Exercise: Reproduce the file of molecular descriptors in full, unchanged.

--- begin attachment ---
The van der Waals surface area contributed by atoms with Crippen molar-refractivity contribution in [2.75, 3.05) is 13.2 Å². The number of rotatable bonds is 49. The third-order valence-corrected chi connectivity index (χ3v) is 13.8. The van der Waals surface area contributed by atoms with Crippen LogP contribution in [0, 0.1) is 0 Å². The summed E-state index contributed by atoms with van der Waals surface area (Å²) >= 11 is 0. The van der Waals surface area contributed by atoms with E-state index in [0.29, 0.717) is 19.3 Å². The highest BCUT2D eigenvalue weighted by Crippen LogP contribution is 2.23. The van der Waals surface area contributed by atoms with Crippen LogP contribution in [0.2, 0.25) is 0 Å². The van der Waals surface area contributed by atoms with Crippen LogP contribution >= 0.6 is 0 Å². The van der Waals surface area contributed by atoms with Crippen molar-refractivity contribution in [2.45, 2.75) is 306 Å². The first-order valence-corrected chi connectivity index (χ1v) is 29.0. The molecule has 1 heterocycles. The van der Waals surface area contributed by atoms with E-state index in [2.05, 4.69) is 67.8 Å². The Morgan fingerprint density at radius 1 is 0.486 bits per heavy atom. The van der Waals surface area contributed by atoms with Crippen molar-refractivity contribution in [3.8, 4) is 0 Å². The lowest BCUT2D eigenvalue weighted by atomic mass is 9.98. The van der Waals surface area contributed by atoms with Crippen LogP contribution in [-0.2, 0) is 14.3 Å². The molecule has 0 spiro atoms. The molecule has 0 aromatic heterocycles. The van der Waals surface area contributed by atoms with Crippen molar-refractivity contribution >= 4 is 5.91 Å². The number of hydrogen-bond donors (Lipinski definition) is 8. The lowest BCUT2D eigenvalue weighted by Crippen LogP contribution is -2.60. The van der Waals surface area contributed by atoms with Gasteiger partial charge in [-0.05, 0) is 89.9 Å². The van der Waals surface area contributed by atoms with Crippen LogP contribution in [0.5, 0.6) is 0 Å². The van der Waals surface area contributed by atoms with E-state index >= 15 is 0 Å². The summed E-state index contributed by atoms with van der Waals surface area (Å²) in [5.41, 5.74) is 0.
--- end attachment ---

The van der Waals surface area contributed by atoms with Crippen molar-refractivity contribution in [2.75, 3.05) is 13.2 Å². The number of rotatable bonds is 49. The third-order valence-corrected chi connectivity index (χ3v) is 13.8. The van der Waals surface area contributed by atoms with Crippen LogP contribution in [0, 0.1) is 0 Å². The summed E-state index contributed by atoms with van der Waals surface area (Å²) >= 11 is 0. The van der Waals surface area contributed by atoms with E-state index in [0.29, 0.717) is 19.3 Å². The highest BCUT2D eigenvalue weighted by Crippen LogP contribution is 2.23. The van der Waals surface area contributed by atoms with Crippen LogP contribution in [0.2, 0.25) is 0 Å². The van der Waals surface area contributed by atoms with Crippen LogP contribution >= 0.6 is 0 Å². The van der Waals surface area contributed by atoms with Crippen molar-refractivity contribution in [2.45, 2.75) is 306 Å². The first-order valence-corrected chi connectivity index (χ1v) is 29.0. The molecule has 1 heterocycles. The van der Waals surface area contributed by atoms with E-state index in [2.05, 4.69) is 67.8 Å². The Morgan fingerprint density at radius 1 is 0.486 bits per heavy atom. The van der Waals surface area contributed by atoms with Crippen molar-refractivity contribution in [3.8, 4) is 0 Å². The lowest BCUT2D eigenvalue weighted by atomic mass is 9.98. The van der Waals surface area contributed by atoms with Crippen LogP contribution in [-0.2, 0) is 14.3 Å². The molecule has 0 spiro atoms. The molecule has 0 aromatic heterocycles. The van der Waals surface area contributed by atoms with Crippen molar-refractivity contribution >= 4 is 5.91 Å². The number of hydrogen-bond donors (Lipinski definition) is 8. The lowest BCUT2D eigenvalue weighted by Crippen LogP contribution is -2.60. The van der Waals surface area contributed by atoms with Gasteiger partial charge in [-0.05, 0) is 89.9 Å². The van der Waals surface area contributed by atoms with Crippen LogP contribution in [0.5, 0.6) is 0 Å². The van der Waals surface area contributed by atoms with E-state index >= 15 is 0 Å². The summed E-state index contributed by atoms with van der Waals surface area (Å²) in [5.41, 5.74) is 0.